The book also includes calls to action to support local foods, how to start a dinner co-op, tips for helping children to make healthy choices and beautiful photos of fresh, mouth-watering fruits and vegetables. Did I mention, I love this cookbook?

Monday, July 14, 2008

Making Cheese

After reading about making cheese in Barbara Kingsolver's book, Animal, Vegetable, Miracle (which I cannot recommend highly enough...definitely a must read) we decided it was something we wanted to try. So after hunting around a bit in our local natural food stores for cheese making supplies and coming up empty...we decided to mail order a kit from Ricki Carroll a.k.a the Cheese Queen. I ordered the ricotta/mozzarella starter kit as well as the goat cheese starter kit. They arrived last week and I decided to get started today with a simple ricotta. It was so incredibly easy and turned out quite delicious! Basically, you take two litres of milk...we used organic homo milk...add 1/2 tsp of citric acid (food grade) and 1/2 tsp of cheese salt...put it in a pot on the stove...bring the temperature to 195 degrees...ladle the curds into a colander lined with cheese cloth..

then hang it for about 30 minutes in the cheese cloth and voila...fresh ricotta cheese!

I think to make it completely worthwhile, it really makes sense to have our own animals to produce the milk...but maybe someday!

So we mixed our lovely cheese with one of our hen's eggs and this...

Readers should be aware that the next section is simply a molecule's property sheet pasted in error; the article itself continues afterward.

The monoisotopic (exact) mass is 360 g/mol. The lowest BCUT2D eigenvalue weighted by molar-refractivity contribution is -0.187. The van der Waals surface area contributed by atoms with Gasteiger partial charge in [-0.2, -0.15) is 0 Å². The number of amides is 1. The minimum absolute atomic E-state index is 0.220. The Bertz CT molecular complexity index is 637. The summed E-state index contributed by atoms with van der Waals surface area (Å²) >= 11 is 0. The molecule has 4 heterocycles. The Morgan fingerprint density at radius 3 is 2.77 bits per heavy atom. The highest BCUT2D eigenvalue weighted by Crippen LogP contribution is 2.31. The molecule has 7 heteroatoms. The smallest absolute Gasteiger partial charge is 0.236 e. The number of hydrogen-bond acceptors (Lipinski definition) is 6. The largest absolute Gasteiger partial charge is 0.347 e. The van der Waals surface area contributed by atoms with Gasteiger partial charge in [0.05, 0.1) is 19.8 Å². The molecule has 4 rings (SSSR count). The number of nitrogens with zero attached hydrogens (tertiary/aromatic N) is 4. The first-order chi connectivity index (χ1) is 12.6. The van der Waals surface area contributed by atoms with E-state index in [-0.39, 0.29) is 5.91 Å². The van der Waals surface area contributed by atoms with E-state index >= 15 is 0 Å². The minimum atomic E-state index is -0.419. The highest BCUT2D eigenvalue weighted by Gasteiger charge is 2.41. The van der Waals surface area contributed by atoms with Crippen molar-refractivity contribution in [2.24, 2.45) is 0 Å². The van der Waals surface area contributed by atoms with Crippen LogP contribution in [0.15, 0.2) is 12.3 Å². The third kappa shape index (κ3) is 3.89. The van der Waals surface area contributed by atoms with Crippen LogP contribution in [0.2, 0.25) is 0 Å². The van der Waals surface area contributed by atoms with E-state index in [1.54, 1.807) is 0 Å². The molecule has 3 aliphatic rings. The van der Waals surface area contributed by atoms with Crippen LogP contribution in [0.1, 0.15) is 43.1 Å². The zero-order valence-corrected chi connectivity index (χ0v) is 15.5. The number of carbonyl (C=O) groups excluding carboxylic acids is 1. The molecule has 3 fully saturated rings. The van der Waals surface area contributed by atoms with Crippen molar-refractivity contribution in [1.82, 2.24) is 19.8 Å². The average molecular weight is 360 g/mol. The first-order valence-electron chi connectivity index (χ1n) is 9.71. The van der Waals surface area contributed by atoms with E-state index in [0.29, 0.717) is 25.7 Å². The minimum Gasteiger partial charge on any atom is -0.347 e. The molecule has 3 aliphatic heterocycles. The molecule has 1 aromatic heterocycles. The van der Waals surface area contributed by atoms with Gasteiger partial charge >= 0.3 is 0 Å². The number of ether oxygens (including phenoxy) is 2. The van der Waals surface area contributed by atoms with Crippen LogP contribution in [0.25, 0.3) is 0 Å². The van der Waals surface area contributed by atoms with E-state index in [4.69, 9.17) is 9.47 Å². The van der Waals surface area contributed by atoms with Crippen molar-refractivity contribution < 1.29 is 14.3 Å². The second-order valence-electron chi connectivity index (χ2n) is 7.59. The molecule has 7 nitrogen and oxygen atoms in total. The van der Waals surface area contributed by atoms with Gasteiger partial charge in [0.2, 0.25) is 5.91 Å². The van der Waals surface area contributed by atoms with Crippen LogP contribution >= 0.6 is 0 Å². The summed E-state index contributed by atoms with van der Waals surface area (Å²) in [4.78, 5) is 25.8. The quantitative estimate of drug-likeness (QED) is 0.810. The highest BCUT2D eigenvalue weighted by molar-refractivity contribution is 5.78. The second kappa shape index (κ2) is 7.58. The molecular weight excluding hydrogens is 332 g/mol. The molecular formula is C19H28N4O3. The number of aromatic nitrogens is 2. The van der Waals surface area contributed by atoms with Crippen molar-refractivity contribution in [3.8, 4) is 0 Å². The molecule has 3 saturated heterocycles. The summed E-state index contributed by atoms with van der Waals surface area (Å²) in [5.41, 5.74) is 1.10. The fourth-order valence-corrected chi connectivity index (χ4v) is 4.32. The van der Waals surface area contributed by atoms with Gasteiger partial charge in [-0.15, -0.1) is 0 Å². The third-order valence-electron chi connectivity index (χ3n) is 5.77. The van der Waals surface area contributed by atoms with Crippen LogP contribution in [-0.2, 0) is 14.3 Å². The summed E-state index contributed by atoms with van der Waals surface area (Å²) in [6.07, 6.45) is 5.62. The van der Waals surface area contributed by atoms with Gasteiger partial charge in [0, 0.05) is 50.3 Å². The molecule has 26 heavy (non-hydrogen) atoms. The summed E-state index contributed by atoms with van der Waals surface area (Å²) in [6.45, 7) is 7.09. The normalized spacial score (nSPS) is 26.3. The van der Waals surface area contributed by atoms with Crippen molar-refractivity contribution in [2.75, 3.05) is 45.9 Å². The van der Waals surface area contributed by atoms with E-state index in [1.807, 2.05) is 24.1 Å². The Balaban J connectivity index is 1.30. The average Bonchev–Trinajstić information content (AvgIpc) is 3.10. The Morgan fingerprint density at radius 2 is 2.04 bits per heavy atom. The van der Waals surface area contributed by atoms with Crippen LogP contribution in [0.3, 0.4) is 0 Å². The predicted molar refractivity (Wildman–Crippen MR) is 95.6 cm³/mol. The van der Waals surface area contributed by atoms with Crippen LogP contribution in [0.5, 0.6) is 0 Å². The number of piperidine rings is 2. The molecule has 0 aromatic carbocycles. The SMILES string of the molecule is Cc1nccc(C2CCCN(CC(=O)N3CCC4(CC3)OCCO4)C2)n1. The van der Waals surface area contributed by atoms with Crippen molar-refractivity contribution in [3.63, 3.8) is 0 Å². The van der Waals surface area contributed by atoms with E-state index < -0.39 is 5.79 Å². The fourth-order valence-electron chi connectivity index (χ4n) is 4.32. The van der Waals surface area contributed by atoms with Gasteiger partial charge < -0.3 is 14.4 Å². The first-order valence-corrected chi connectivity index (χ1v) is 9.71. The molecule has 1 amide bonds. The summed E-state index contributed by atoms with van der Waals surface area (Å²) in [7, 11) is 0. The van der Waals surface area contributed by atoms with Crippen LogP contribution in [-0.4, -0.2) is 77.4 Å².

and ended up with this delicious dinner...

which was completely inspired by my friend Heather's creation which you can see here. Thanks Heather!

Monday, July 7, 2008

A few more pics of the week-end

Just downloaded some more pics from my brother-in-law's camera, of the fun and revelry...

A winning team...

Getting instructions for the 'snipe' hunt...

A rare picture of me...

Kicking up our heels...

Visitors, Stampede, Zirnhelt Rodeo and Reunion

Phew...it has been a busy week! We just got back from the Zirnhelt Family Reunion, we're all a little dirty, a lot tired but what a blast!

Just over a week ago, our first visitors arrived...Erich's sister Natalie, hubby Marco and baby Vincent.

It was Stampede week-end in Williams Lake, so we went and checked it out.

This was our first rodeo and we were really quite impressed. We saw our cousins Sam and Robin competing in the wild cow milking and pony express events. Wild cow milking...guess that is self explanatory...

Pony Express is an event kind of like a relay, where the rider has to change horses twice and then race to the finish line. This is Sam and Robin doing just that...

What I found most amazing is that all of these events showcase real, practical skills that ranchers and cowboys use on a day-to-day basis in their work. And, it wasn't until I saw all of the regular folks trying to do the same things at the reunion that I realized the incredible skill involved!

The next week-end was the much anticipated family reunion. Almost 100 Zirnhelts gathered at the Zirnhelt Ranch in Beaver Valley, from as closeby as Horsefly and as far away as Strasbourg, France. We just had such a great time, getting reacquainted with cousins (I think the number was about 43...of just Erich's first cousins their spouses, children) and meeting lots of new ones.

It was a very well organized gathering, with rodeo events, canoe races, a raft building competition, a huge bonfire, live bluegrass music, a barn dance, fireworks, a snipe hunt and food, lots of food.

This is Mary-Lynn Zirnhelt...she trains cutting horses... these are saddled horses specially trained to separate individual animals from a cattle herd.Mooooo!
This was a cow medicating race...contestants had to try to catch a cow and stick a piece of duct tape on it's behind and it's shoulder. No cows or people were injured during this event. Erich's team was proud to win this one.

Can you find the city slickers in this picture?